In the United States, 260,000 people work in the solar energy industry, and 88,000 of them—more than the coal industry’s entire workforce—may be at risk of losing their jobs.
That’s the message the Solar Energy Industries Association (SEIA) is pushing ahead of January 26, the deadline for President Donald Trump to make a crucial decision that could shape the future of the U.S. solar industry. The question is whether China will continue to be allowed to abundantly and inexpensively export solar panels and solar cells to the United States.
At least 40 percent of solar panels in America are Chinese-made, and their low cost is partially why the United States has seen stunning increases in the amount of solar-powered electricity, and concomitant price decreases, over the last decade. But in a petition filed in June, two foreign-owned solar manufacturing companies with operations in the United States—SolarWorld and Suniva—argued that Chinese companies are engaging in unfair competition. In October, the U.S. International Trade Commission agreed, and recommended the Trump administration limit imports and impose tariffs of 10 to 35 percent on Chinese solar products.
A draft White House document recently obtained by Politico signals that Trump’s White House is poised to accept these recommendations, which would force Chinese suppliers to hike their prices for American buyers. Though many Chinese solar products are already tariffed to varying degrees, the current situation still allows China to “unfairly profit from Americans’ use of renewable power and gain influence in the developing world’s energy infrastructure,” the document reads. Theoretically, new tariffs will level the playing field for American solar equipment manufacturers, allowing them to thrive.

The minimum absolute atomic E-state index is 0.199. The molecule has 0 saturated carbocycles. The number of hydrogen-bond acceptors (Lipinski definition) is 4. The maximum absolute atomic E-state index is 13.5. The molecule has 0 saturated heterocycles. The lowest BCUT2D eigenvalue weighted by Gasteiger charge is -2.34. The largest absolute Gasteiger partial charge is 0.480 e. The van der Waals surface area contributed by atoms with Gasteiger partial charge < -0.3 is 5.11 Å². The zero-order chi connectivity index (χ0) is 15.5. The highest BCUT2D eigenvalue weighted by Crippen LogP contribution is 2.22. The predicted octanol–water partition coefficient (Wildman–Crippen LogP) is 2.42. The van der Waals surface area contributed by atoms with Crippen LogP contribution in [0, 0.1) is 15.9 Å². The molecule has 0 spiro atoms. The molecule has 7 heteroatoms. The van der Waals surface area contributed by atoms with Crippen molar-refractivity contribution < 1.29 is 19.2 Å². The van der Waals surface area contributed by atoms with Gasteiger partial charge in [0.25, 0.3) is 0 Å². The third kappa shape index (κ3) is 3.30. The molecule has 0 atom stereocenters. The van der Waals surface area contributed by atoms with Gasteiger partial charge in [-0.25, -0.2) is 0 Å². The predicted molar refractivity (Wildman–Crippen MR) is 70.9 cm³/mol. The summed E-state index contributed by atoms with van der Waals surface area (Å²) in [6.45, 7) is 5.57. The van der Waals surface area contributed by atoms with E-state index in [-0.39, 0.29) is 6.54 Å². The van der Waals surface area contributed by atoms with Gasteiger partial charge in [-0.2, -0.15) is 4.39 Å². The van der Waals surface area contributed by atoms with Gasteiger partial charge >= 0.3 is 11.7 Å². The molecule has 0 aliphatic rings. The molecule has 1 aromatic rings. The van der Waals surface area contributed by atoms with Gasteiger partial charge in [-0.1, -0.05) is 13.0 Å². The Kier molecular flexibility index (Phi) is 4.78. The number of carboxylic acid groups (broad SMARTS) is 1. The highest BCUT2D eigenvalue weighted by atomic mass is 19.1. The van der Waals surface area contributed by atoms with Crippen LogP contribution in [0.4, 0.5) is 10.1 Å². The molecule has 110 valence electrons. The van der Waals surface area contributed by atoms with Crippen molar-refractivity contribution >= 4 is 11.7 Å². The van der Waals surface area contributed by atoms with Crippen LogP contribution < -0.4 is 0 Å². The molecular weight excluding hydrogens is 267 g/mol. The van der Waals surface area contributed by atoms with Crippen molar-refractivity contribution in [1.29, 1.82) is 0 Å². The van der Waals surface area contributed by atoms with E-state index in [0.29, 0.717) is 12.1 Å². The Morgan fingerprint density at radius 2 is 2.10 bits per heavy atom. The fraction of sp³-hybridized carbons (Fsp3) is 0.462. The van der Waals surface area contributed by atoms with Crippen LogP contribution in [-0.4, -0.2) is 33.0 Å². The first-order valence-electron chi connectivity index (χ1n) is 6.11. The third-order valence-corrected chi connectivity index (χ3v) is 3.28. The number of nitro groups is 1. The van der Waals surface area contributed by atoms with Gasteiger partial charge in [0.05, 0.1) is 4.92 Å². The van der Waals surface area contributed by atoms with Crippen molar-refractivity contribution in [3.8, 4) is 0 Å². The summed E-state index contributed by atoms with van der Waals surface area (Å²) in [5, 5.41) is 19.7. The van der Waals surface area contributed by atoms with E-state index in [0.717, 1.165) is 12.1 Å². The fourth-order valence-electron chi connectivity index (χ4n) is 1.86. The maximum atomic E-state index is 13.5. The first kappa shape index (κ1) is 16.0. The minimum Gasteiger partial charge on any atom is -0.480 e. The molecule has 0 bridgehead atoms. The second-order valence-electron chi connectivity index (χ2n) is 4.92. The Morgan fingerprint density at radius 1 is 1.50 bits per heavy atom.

This is a near-perfect representation of Trump’s “America First” trade policy. But SEIA, the solar industry’s trade group, says tariffs on Chinese solar products will take America from first to dead last. After all, China was the main reason why world prices of solar panels dropped 80 percent from 2008 and 2013, and those price reductions caused huge increases in U.S. solar installations. In 2016, solar became the largest source of new electric generating capacity for the first time. What happens if prices rise again because of tariffs?
SEIA fears that higher equipment prices will decrease demand for solar energy, which would both stifle a growing job market and slow the growth of clean power. If utilities and homeowners can’t access cheap solar products, they’ll be less likely to choose solar for electricity generation. And if electric utilities and homeowners stop choosing solar, jobs in product installation and electricity generation—which make up the majority of U.S. solar jobs—will plummet. “As one of the least expensive energy sources in America, solar is a major force in the U.S. economy, spurring billions of dollars in investment each year,” the SEIA’s website reads. “This incredible growth will be stopped in its tracks if this petition prevails.”
Suniva and SolarWorld argue that cost increases won’t impact consumer demand for solar products. Rather, tariffs on Chinese goods would increase U.S. solar jobs, they say, because the U.S. solar manufacturing sector would grow to make up for lost business from China. But not all U.S. solar manufacturers agree. “The tariffs requested by Suniva would more than double the price of solar panels in the U.S., undercutting the cost-competitiveness of solar and reversing its high growth trajectory,” a group of 27 manufacturers wrote in a letter to the International Trade Commission. “We would be forced to cut our operations, seriously endangering manufacturing jobs at our factories.”